The History of South African Football - Part 9

Memba Ben By Memba Ben, 21st Jul 2018 | Follow this author | RSS Feed
Posted in Wikinut>Writing>Sports>Football (Soccer)

The ninth part of a series focusing on the history of South African football. In this installment, we focus on the lead up to South Africa's readmission into international football.

Lead up to readmission

While the hooliganism in South African football is more of a periodical scourge, maladministration is still the big headache of South African football.

In 1985, Kaizer Motaung lodged a complaint that argued that the various bodies of the South African National Football Association recieving 10% of revenue generated from a testimonial match for Kaizer Chiefs legend Patrick "Ace" Ntsoelengoe and Orlando Pirates and South African footballing royalty Jomo "The Black Prince" Sono was unfair.
The context of this being that at the time, SANFA was chaired by George Thabe who was also the president of the NPSL so this meant he (or rather his organisations) would be recieving double payments.

Naturally,clubs questioned the conflict of interest for Mr Thabe and fifteen of the sixteen teams within the NPSL petitioned for Thabe to resign as chair of the NPSL. Not wanting to give in, Mr Thabe refused and in turn told the clubs that asked for his resignation to leave the NPSL, to which they did.

With the sponsorship of South African Breweries (now SAB Miller) who were the existing sponsors of the NPSL, the teams formed the National Soccer League (NSL) in 1985.

Football in the country continued to develop but like other things at the time, took a backseat to the politics within the country. But while in the past people protested in a mild manner, this time the violence had increased and threatened to spill over into civil war.

With all the international outrage at the country's state of affairs and the possibility of civil war looming, the Prime Minister of the country at the time ( Mr F.W de Klerk) figured that the only way a crisis could be averted was to negotiate with the ANC.
Mr de Klerk was elected to take charge of the ruling National Party after former Prime Minister P.W Botha and while they seemingly shared the same beliefs on race relations (de Klerks past comments on Apartheid indicate so), de Klerk was a pragmatist whereas Botha was by all indications, unreasonably stubborn.

It goes without saying that Mr de Klerk is not a popular figure in South Africa with nationalist white people believing he "betrayed the white community" by ending the Apartheid system and old time anti -Apartheid activists believing that he is still a racist despite the things he did but it cannot be argued that his decision to release the late great Nelson Mandela on the 11th of February 1990 along with the role he played in ending Apartheid, handling negotiations with Mr Mandela and introducing the right for all adult citizens of any race to vote played a key role in stabilizing the country at such a volatile time.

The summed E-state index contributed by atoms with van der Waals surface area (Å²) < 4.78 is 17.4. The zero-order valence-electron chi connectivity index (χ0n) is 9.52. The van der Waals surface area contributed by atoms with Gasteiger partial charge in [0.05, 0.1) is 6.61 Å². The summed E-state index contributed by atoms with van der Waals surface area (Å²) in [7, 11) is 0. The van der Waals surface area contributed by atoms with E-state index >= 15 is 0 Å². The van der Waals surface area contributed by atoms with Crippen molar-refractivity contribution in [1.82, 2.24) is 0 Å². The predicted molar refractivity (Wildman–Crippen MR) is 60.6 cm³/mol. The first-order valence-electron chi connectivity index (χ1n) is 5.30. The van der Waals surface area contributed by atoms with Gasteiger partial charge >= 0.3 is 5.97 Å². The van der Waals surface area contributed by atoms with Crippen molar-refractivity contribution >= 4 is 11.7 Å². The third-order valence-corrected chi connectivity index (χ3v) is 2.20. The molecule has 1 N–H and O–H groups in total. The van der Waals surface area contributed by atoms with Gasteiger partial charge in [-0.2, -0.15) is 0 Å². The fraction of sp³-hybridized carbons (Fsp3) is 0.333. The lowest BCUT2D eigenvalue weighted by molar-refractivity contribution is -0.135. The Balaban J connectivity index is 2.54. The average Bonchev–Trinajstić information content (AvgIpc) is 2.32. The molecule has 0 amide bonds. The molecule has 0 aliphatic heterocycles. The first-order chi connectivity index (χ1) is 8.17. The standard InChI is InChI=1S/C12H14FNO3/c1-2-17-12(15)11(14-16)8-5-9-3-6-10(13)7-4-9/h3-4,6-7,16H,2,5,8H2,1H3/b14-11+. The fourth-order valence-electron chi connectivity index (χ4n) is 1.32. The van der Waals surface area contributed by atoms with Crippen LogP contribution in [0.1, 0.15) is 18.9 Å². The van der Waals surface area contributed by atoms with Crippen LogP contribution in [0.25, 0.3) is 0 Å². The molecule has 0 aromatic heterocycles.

As far as football was concerned, de Klerk's role in diminishing the Apartheid system meant that previously enforced race laws were phased out and this allowed four footballing bodies (FASA, SASA, SASF, and SANFA) to come together in 1991 and form the South African Football Association (SAFA) with Mluleki George serving as the interim chairman till the appointment of its first president Professor Lesole Gadinabokao in 1992.

The NPSL continued to coexist as an independent league up until its closure in 1995, where the remaining teams within the league decided to join the structures of SAFA, becoming the modern day National First Division whereas the NSL became the Premier Soccer League in 1997 with Manning Rangers (under the tutelage of Gordon Ingesund) winning the inaugural edition.

South Africa's readmission into both CAF and FIFA in 1992 might've been the culmination of a four decade long struggle but the unity presented to the world was only an idyllic pretense to the ruthless in-fighting that began in the days of George Thabe and carried well into the present day.


Football, History, Soccer, South Africa

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author avatar Memba Ben
A fan's view on the business of football.

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